The Lenape have a matrilineal clan system and historically were matrilocal.During the Beaver Wars in the first half of the 17th century, European colonists were careful to keep firearms from the coastally located Delaware, Subsequently, the Lenape became subjugated and made tributary to first the Susquehannocks, then the Iroquois, even needing their rivals' (superiors') agreement to initiate treaties such as land sales.While it shouldn’t have been such a shock to me, I must admit that I was a bit taken aback when my handshake was rejected. I didn’t even have time to take my hand out of my pocket before I was cheek to cheek with a complete stranger. Although it’s the stereotypical greeting between those in the “Good ole’ boys club,” a handshake is the most common way to introduce yourself to someone in the United States.
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This, of course, is a traditional greeting between couples – those who are dating or are married.
A quick mouth-to-mouth kiss is common when seeing a significant other. Tell us about it by writing in the comments section below!
And, unlike what you may see in the movies, a slap on the butt is not an appropriate way to greet someone. Just be prepared for the consequences (which might include a red cheek or black eye!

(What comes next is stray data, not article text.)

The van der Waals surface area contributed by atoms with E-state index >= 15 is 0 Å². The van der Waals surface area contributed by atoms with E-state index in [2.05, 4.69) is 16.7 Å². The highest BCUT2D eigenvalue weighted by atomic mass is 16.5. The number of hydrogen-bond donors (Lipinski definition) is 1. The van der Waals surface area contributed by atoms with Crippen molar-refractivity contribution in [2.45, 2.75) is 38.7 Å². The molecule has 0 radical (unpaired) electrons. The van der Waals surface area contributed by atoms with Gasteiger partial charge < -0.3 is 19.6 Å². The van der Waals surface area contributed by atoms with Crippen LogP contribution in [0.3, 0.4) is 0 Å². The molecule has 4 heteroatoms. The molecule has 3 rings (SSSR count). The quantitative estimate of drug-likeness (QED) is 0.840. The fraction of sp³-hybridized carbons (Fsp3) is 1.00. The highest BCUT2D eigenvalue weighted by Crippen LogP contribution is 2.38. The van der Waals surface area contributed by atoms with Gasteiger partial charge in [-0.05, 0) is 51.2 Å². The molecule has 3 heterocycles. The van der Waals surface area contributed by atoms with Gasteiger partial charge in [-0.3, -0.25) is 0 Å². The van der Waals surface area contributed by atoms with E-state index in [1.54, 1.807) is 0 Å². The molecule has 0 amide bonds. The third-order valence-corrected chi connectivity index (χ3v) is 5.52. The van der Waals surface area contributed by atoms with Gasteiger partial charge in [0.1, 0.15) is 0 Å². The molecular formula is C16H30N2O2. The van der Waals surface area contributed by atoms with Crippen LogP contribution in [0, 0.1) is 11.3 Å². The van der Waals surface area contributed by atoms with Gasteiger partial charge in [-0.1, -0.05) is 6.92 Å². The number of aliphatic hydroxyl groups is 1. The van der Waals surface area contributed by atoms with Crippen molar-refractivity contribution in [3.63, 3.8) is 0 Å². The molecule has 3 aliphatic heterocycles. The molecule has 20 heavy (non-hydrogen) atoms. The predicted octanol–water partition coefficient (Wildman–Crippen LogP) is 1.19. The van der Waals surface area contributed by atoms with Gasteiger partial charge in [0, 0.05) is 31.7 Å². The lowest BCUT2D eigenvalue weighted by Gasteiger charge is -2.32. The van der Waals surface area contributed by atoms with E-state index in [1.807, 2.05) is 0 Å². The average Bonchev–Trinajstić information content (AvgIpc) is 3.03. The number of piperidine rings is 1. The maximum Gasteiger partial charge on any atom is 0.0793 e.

"Delaware Indians" and "Delaware people" redirect here.
English colonists named the Delaware River for the first governor of the Province of Virginia, Thomas West, 3rd Baron De La Warr, whose title was ultimately derived from French.
(For etymology of the surname, see Earl De La Warr§Etymology.) The English then began to call the Lenape the Delaware Indians because of where they lived.
A kiss (or two), a hug, a handshake, a bow…introductions to someone new, someone old, someone blue – oops, sorry, that’s for brides. But in most cultures, greetings are much more than that.
Whether you’re meeting a friend for a morning cup of coffee or attending a business conference with a room full of strangers, there will likely be some type of greeting exchanged between you and at least one other person. It’s not just your words, but your body language as well. There were often two scenarios that unfolded when I was around a French person.
As an American, I was taught as a wee little one how to introduce myself to someone. Don’t squeeze too hard or you come across as off-putting and don’t be too wimpy or you’ll be viewed as weak. The first being that I didn’t remember the “two cheek” rule and stepped back too quickly leaving the other person with puckered lips.
During business meetings, social gatherings and every other situation, handshakes are exchanged like boxes of chocolate on Valentine’s Day. Or the second, I DID remember but the other person only kissed one cheek. As I have certainly discovered, it’s not easy to change your ways.
Their dire situation was exacerbated by losses from intertribal conflicts.